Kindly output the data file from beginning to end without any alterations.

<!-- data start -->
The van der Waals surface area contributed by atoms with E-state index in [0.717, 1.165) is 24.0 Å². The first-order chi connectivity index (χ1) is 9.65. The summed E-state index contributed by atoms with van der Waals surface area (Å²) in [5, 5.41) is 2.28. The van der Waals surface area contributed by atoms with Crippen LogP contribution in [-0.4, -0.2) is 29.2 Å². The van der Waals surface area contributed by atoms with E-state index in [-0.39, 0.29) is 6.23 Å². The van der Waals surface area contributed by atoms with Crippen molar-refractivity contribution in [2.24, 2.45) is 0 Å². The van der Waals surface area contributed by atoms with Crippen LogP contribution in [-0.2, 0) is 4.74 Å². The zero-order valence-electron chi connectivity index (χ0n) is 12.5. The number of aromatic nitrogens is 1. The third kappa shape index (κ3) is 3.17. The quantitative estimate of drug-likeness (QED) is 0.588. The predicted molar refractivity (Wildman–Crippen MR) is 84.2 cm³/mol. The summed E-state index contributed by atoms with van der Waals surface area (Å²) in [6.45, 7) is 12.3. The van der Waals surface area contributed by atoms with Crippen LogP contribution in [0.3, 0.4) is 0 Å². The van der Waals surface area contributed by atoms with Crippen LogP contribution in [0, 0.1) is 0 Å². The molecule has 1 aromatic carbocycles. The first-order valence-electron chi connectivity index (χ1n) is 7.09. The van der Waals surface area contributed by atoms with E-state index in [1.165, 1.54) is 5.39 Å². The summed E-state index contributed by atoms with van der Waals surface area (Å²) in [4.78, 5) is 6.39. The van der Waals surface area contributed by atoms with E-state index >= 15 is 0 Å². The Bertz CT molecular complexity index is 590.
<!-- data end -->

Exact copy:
The van der Waals surface area contributed by atoms with E-state index in [0.717, 1.165) is 24.0 Å². The first-order chi connectivity index (χ1) is 9.65. The summed E-state index contributed by atoms with van der Waals surface area (Å²) in [5, 5.41) is 2.28. The van der Waals surface area contributed by atoms with Crippen LogP contribution in [-0.4, -0.2) is 29.2 Å². The van der Waals surface area contributed by atoms with E-state index in [-0.39, 0.29) is 6.23 Å². The van der Waals surface area contributed by atoms with Crippen molar-refractivity contribution in [2.24, 2.45) is 0 Å². The van der Waals surface area contributed by atoms with Crippen LogP contribution in [-0.2, 0) is 4.74 Å². The zero-order valence-electron chi connectivity index (χ0n) is 12.5. The number of aromatic nitrogens is 1. The third kappa shape index (κ3) is 3.17. The quantitative estimate of drug-likeness (QED) is 0.588. The predicted molar refractivity (Wildman–Crippen MR) is 84.2 cm³/mol. The summed E-state index contributed by atoms with van der Waals surface area (Å²) in [6.45, 7) is 12.3. The van der Waals surface area contributed by atoms with Crippen LogP contribution in [0.3, 0.4) is 0 Å². The van der Waals surface area contributed by atoms with Crippen LogP contribution in [0, 0.1) is 0 Å². The molecule has 1 aromatic carbocycles. The first-order valence-electron chi connectivity index (χ1n) is 7.09. The van der Waals surface area contributed by atoms with E-state index in [1.165, 1.54) is 5.39 Å². The summed E-state index contributed by atoms with van der Waals surface area (Å²) in [4.78, 5) is 6.39. The van der Waals surface area contributed by atoms with E-state index >= 15 is 0 Å². The Bertz CT molecular complexity index is 590.